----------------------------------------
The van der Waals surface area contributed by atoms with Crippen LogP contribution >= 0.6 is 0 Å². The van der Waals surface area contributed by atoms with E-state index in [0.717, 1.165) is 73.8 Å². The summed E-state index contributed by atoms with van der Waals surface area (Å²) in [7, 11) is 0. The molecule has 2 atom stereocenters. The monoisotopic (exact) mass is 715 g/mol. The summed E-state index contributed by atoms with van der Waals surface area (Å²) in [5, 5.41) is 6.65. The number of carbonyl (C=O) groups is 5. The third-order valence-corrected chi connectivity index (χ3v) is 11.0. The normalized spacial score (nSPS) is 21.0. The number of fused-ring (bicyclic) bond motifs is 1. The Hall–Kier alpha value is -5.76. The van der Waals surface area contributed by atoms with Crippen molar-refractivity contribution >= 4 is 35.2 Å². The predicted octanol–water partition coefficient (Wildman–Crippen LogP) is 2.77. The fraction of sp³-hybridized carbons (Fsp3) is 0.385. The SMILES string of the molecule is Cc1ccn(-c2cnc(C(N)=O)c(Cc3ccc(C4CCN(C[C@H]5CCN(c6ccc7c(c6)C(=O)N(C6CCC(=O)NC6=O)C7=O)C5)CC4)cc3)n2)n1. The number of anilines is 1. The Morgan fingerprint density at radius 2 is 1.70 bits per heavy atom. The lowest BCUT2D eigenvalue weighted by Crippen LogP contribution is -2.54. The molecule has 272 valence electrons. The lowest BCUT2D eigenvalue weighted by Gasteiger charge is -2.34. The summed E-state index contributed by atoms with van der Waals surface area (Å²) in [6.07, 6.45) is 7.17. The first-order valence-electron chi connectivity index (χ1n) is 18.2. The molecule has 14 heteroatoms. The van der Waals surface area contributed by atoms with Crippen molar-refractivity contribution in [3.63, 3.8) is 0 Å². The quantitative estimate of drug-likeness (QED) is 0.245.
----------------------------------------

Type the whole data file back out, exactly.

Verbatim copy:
The van der Waals surface area contributed by atoms with Crippen LogP contribution >= 0.6 is 0 Å². The van der Waals surface area contributed by atoms with E-state index in [0.717, 1.165) is 73.8 Å². The summed E-state index contributed by atoms with van der Waals surface area (Å²) in [7, 11) is 0. The molecule has 2 atom stereocenters. The monoisotopic (exact) mass is 715 g/mol. The summed E-state index contributed by atoms with van der Waals surface area (Å²) in [5, 5.41) is 6.65. The number of carbonyl (C=O) groups is 5. The third-order valence-corrected chi connectivity index (χ3v) is 11.0. The normalized spacial score (nSPS) is 21.0. The number of fused-ring (bicyclic) bond motifs is 1. The Hall–Kier alpha value is -5.76. The van der Waals surface area contributed by atoms with Crippen molar-refractivity contribution >= 4 is 35.2 Å². The predicted octanol–water partition coefficient (Wildman–Crippen LogP) is 2.77. The fraction of sp³-hybridized carbons (Fsp3) is 0.385. The SMILES string of the molecule is Cc1ccn(-c2cnc(C(N)=O)c(Cc3ccc(C4CCN(C[C@H]5CCN(c6ccc7c(c6)C(=O)N(C6CCC(=O)NC6=O)C7=O)C5)CC4)cc3)n2)n1. The number of anilines is 1. The Morgan fingerprint density at radius 2 is 1.70 bits per heavy atom. The lowest BCUT2D eigenvalue weighted by Crippen LogP contribution is -2.54. The molecule has 272 valence electrons. The lowest BCUT2D eigenvalue weighted by Gasteiger charge is -2.34. The summed E-state index contributed by atoms with van der Waals surface area (Å²) in [6.07, 6.45) is 7.17. The first-order valence-electron chi connectivity index (χ1n) is 18.2. The molecule has 14 heteroatoms. The van der Waals surface area contributed by atoms with Crippen molar-refractivity contribution in [3.63, 3.8) is 0 Å². The quantitative estimate of drug-likeness (QED) is 0.245.